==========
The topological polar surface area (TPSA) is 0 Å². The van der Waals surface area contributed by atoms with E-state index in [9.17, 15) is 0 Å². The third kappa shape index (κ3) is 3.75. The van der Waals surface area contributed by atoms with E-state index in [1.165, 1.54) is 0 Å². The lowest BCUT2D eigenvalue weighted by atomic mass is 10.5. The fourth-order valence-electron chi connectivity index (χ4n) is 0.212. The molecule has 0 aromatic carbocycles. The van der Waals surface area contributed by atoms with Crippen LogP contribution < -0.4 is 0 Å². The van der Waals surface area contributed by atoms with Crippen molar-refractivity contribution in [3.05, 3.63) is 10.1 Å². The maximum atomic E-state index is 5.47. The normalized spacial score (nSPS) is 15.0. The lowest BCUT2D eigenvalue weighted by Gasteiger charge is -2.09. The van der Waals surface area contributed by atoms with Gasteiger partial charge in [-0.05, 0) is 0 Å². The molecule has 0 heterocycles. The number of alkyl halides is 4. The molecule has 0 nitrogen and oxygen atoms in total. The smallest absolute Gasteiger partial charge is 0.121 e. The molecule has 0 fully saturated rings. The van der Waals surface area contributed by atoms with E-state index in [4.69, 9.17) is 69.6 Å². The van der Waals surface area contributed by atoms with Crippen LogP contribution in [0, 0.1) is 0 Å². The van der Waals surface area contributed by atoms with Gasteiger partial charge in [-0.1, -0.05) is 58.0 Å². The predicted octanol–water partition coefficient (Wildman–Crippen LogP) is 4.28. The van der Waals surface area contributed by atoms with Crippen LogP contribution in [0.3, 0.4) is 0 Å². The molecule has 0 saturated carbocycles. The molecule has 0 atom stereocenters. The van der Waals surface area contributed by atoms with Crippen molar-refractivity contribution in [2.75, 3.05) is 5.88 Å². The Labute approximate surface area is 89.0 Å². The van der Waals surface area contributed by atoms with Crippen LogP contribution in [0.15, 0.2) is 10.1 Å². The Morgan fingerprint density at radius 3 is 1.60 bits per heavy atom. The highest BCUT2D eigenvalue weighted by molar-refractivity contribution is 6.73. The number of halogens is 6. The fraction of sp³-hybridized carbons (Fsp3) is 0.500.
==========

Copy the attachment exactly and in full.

The topological polar surface area (TPSA) is 0 Å². The van der Waals surface area contributed by atoms with E-state index in [9.17, 15) is 0 Å². The third kappa shape index (κ3) is 3.75. The van der Waals surface area contributed by atoms with E-state index in [1.165, 1.54) is 0 Å². The lowest BCUT2D eigenvalue weighted by atomic mass is 10.5. The fourth-order valence-electron chi connectivity index (χ4n) is 0.212. The molecule has 0 aromatic carbocycles. The van der Waals surface area contributed by atoms with Crippen LogP contribution < -0.4 is 0 Å². The van der Waals surface area contributed by atoms with Crippen molar-refractivity contribution in [3.05, 3.63) is 10.1 Å². The maximum atomic E-state index is 5.47. The normalized spacial score (nSPS) is 15.0. The lowest BCUT2D eigenvalue weighted by Gasteiger charge is -2.09. The van der Waals surface area contributed by atoms with Gasteiger partial charge in [-0.05, 0) is 0 Å². The molecule has 0 heterocycles. The number of alkyl halides is 4. The molecule has 0 nitrogen and oxygen atoms in total. The smallest absolute Gasteiger partial charge is 0.121 e. The molecule has 0 fully saturated rings. The van der Waals surface area contributed by atoms with E-state index in [4.69, 9.17) is 69.6 Å². The van der Waals surface area contributed by atoms with Crippen LogP contribution in [0, 0.1) is 0 Å². The van der Waals surface area contributed by atoms with Gasteiger partial charge in [-0.1, -0.05) is 58.0 Å². The predicted octanol–water partition coefficient (Wildman–Crippen LogP) is 4.28. The van der Waals surface area contributed by atoms with Crippen LogP contribution in [0.3, 0.4) is 0 Å². The molecule has 0 saturated carbocycles. The molecule has 0 atom stereocenters. The van der Waals surface area contributed by atoms with Crippen molar-refractivity contribution in [2.75, 3.05) is 5.88 Å². The Labute approximate surface area is 89.0 Å². The van der Waals surface area contributed by atoms with Crippen LogP contribution in [0.15, 0.2) is 10.1 Å². The Morgan fingerprint density at radius 3 is 1.60 bits per heavy atom. The highest BCUT2D eigenvalue weighted by molar-refractivity contribution is 6.73. The number of halogens is 6. The fraction of sp³-hybridized carbons (Fsp3) is 0.500.